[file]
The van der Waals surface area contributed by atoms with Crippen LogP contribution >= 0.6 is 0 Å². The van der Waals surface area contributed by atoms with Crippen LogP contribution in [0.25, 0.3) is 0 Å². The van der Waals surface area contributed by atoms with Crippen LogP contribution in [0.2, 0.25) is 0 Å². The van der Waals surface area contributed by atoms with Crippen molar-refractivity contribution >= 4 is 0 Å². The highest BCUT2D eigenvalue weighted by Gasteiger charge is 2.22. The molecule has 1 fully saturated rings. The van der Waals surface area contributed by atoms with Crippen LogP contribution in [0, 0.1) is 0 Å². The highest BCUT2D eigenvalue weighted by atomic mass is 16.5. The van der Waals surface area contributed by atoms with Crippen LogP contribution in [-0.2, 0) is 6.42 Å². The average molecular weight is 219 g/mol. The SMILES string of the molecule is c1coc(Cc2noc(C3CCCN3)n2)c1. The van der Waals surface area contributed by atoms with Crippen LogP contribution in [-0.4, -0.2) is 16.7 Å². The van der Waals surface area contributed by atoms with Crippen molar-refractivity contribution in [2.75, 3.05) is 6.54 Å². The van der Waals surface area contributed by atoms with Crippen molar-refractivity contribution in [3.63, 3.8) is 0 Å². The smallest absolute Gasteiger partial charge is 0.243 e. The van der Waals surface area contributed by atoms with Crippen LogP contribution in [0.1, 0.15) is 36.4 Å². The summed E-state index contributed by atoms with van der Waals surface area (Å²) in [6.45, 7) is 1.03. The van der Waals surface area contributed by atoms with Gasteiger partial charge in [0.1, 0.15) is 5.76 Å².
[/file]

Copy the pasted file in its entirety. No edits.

The van der Waals surface area contributed by atoms with Crippen LogP contribution >= 0.6 is 0 Å². The van der Waals surface area contributed by atoms with Crippen LogP contribution in [0.25, 0.3) is 0 Å². The van der Waals surface area contributed by atoms with Crippen LogP contribution in [0.2, 0.25) is 0 Å². The van der Waals surface area contributed by atoms with Crippen molar-refractivity contribution >= 4 is 0 Å². The highest BCUT2D eigenvalue weighted by Gasteiger charge is 2.22. The molecule has 1 fully saturated rings. The van der Waals surface area contributed by atoms with Crippen LogP contribution in [0, 0.1) is 0 Å². The highest BCUT2D eigenvalue weighted by atomic mass is 16.5. The van der Waals surface area contributed by atoms with Crippen LogP contribution in [-0.2, 0) is 6.42 Å². The average molecular weight is 219 g/mol. The SMILES string of the molecule is c1coc(Cc2noc(C3CCCN3)n2)c1. The van der Waals surface area contributed by atoms with Crippen LogP contribution in [-0.4, -0.2) is 16.7 Å². The van der Waals surface area contributed by atoms with Crippen molar-refractivity contribution in [2.75, 3.05) is 6.54 Å². The van der Waals surface area contributed by atoms with Crippen molar-refractivity contribution in [3.63, 3.8) is 0 Å². The smallest absolute Gasteiger partial charge is 0.243 e. The van der Waals surface area contributed by atoms with Crippen LogP contribution in [0.1, 0.15) is 36.4 Å². The summed E-state index contributed by atoms with van der Waals surface area (Å²) in [6.45, 7) is 1.03. The van der Waals surface area contributed by atoms with Gasteiger partial charge in [0.1, 0.15) is 5.76 Å².